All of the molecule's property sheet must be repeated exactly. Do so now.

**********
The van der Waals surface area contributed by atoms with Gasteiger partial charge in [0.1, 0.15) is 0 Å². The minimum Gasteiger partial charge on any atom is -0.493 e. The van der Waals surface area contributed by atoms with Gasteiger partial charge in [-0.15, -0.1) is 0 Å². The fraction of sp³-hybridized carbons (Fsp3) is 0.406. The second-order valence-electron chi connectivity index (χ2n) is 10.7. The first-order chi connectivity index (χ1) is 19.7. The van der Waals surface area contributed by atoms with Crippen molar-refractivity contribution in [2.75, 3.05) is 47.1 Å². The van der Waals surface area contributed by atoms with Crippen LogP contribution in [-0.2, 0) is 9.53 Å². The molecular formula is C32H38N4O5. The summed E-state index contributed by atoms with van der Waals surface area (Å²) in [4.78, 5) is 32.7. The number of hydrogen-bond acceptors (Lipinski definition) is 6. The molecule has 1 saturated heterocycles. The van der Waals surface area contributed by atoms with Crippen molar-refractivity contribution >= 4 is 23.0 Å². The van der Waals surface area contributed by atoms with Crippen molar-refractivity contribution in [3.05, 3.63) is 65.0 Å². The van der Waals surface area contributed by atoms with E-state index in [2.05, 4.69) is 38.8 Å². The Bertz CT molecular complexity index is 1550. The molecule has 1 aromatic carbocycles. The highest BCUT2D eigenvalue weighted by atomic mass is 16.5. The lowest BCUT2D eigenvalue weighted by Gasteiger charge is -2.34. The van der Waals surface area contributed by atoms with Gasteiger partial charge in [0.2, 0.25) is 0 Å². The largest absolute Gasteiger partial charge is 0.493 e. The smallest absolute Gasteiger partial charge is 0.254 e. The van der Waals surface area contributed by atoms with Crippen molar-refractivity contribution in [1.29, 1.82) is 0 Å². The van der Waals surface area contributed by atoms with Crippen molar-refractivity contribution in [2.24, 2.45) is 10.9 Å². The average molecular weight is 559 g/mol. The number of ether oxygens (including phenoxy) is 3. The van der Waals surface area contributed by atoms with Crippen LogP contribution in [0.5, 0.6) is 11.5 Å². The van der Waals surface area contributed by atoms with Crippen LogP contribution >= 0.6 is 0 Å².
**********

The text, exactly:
The van der Waals surface area contributed by atoms with Gasteiger partial charge in [0.1, 0.15) is 0 Å². The minimum Gasteiger partial charge on any atom is -0.493 e. The van der Waals surface area contributed by atoms with Gasteiger partial charge in [-0.15, -0.1) is 0 Å². The fraction of sp³-hybridized carbons (Fsp3) is 0.406. The second-order valence-electron chi connectivity index (χ2n) is 10.7. The first-order chi connectivity index (χ1) is 19.7. The van der Waals surface area contributed by atoms with Crippen molar-refractivity contribution in [2.75, 3.05) is 47.1 Å². The van der Waals surface area contributed by atoms with Crippen LogP contribution in [-0.2, 0) is 9.53 Å². The molecular formula is C32H38N4O5. The summed E-state index contributed by atoms with van der Waals surface area (Å²) in [4.78, 5) is 32.7. The number of hydrogen-bond acceptors (Lipinski definition) is 6. The molecule has 1 saturated heterocycles. The van der Waals surface area contributed by atoms with Crippen molar-refractivity contribution >= 4 is 23.0 Å². The van der Waals surface area contributed by atoms with Crippen molar-refractivity contribution in [3.05, 3.63) is 65.0 Å². The van der Waals surface area contributed by atoms with E-state index in [2.05, 4.69) is 38.8 Å². The Bertz CT molecular complexity index is 1550. The molecule has 1 aromatic carbocycles. The highest BCUT2D eigenvalue weighted by atomic mass is 16.5. The lowest BCUT2D eigenvalue weighted by Gasteiger charge is -2.34. The van der Waals surface area contributed by atoms with Gasteiger partial charge in [0.2, 0.25) is 0 Å². The largest absolute Gasteiger partial charge is 0.493 e. The smallest absolute Gasteiger partial charge is 0.254 e. The van der Waals surface area contributed by atoms with Crippen molar-refractivity contribution in [1.29, 1.82) is 0 Å². The van der Waals surface area contributed by atoms with Crippen molar-refractivity contribution in [2.24, 2.45) is 10.9 Å². The average molecular weight is 559 g/mol. The number of ether oxygens (including phenoxy) is 3. The van der Waals surface area contributed by atoms with Crippen LogP contribution in [0.5, 0.6) is 11.5 Å². The van der Waals surface area contributed by atoms with Crippen LogP contribution >= 0.6 is 0 Å².